Cathie Wood, CEO of Ark Invest, saw her flagship ETF largely miss the AI-powered Nvidia rally that added more than half a trillion dollars in market value. Marco Bello—Getty Images
Cathie Wood has defended her company’s decision to bail out Nvidia Corp. before the chipmaker’s shares jumped 160%, saying the computer chip industry’s boom and bust cycle presents risks.
Wood’s flagship ARK Innovation ETF (ticker ARKK) trimmed its stake in Nvidia in January and missed most of the rally that added more than half a trillion dollars in market value. Nvidia jumped 24% on Thursday alone after forecasting $11 billion in sales this quarter, 53% more than analysts expected.
“As far as Nvidia is concerned, there are several reasons why we are taking a break,” Wood said in an interview on Bloomberg TV. She said when she hears, “shortages, shortages, GPU shortages or whatever, I start thinking about the cyclicality of a band.”
Nvidia also faces increasing competition in the battle to produce chips to power the computing infrastructure behind artificial intelligence programs, Wood said, citing companies like Tesla Inc., Meta Platforms Inc. and Alphabet Inc. that develop their own chips.
While Wood’s flagship fund has spun off its holdings to Nvidia, some of the company’s “more specialized portfolios,” including the ARK Next Generation Internet ETF (ARKW) and ARK Fintech Innovation ETF (ARKF), still retain a some exposure to society.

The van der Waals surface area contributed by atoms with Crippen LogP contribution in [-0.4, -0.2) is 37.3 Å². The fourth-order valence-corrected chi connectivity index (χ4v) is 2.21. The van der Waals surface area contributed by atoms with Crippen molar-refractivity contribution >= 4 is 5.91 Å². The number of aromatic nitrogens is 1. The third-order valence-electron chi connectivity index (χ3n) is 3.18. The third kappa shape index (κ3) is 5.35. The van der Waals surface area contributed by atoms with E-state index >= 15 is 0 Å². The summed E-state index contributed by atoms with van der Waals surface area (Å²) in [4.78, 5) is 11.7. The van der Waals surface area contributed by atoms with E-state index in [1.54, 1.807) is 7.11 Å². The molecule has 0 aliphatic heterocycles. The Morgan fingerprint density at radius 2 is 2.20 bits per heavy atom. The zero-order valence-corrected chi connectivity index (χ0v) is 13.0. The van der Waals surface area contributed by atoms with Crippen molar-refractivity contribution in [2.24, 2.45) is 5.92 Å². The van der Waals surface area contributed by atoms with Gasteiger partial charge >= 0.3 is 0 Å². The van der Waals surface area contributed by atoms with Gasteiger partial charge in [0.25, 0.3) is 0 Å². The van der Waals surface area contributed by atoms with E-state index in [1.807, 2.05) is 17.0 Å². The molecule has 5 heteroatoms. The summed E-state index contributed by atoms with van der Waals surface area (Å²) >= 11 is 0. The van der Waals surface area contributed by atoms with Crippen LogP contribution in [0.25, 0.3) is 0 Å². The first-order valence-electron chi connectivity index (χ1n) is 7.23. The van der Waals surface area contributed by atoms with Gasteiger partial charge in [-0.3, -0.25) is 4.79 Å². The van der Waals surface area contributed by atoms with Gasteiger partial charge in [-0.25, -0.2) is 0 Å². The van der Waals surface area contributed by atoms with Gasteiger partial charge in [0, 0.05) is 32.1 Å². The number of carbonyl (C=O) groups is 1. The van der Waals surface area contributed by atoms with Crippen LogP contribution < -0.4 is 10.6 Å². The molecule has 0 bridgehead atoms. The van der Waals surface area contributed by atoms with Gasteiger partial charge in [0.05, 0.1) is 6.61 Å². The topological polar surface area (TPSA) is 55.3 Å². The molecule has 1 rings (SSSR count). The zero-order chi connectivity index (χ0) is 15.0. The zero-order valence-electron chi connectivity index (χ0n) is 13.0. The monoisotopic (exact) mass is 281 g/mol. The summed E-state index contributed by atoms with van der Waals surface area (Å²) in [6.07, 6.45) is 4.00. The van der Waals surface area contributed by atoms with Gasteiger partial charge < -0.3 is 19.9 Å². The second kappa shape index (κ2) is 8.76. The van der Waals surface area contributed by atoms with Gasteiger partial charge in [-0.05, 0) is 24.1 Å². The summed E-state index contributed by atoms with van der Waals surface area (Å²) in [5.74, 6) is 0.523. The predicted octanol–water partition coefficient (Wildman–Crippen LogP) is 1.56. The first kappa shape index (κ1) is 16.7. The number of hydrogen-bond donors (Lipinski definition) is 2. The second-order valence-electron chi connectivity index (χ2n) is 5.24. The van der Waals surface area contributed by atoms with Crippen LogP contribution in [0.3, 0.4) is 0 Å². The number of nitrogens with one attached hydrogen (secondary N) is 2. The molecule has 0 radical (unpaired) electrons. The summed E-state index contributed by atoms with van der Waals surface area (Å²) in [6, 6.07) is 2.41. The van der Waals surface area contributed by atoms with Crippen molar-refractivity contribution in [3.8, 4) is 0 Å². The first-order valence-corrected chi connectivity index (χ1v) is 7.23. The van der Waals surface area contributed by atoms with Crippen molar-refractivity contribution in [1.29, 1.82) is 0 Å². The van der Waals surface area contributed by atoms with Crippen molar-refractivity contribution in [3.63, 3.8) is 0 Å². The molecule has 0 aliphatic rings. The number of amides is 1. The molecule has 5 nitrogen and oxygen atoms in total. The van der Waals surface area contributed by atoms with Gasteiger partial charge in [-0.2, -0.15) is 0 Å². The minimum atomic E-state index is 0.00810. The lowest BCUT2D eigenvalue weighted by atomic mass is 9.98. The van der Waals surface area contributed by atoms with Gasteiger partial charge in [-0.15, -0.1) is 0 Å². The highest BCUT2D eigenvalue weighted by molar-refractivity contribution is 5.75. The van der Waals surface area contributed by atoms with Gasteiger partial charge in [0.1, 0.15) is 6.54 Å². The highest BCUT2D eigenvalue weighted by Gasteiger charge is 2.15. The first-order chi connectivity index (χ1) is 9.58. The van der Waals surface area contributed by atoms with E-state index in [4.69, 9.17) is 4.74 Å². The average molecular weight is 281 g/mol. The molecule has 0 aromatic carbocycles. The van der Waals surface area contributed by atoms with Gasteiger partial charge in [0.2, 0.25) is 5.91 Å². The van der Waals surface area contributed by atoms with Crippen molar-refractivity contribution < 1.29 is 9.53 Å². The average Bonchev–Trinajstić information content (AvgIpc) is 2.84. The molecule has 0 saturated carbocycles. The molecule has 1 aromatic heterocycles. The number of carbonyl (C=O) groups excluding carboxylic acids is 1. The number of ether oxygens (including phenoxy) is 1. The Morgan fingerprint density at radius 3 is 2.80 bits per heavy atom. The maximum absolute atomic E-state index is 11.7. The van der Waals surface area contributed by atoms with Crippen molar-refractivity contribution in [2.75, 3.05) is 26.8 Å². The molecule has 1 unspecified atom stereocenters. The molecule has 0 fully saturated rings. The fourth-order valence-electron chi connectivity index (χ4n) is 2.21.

“We haven’t had a lot of hindsight,” she said of the decision to drop Nvidia, which she describes as “a check mark stock.”
The ARKK has climbed 25% so far this year, outpacing the S&P 500’s 9.4% gain. more than 30%.
Nvidia has been a major beneficiary of the AI boom, seeing its sales rise on demand for chips. Marvell Technologies Inc. rose 29% on Friday after saying its revenue from AI products would double in the current fiscal year. ARKK owns neither.
“We’re just pivoting to another series of games that most people haven’t discovered yet,” Wood said. “Kind of like they didn’t realize Nvidia was an AI game, really, until very recently.”
Wood said Meta’s strategy of focusing on AI was good, despite the company not appearing in the company’s flagship portfolio.
Meta’s LLaMA AI language model is “capable of delivering better models” using less computing power and more data, she said.
“We are interested in the meta,” she said, adding that she appreciates “the fact that Mark Zuckerberg is now prioritizing artificial intelligence as opposed to the metaverse, which was really what he focused on. Last year”.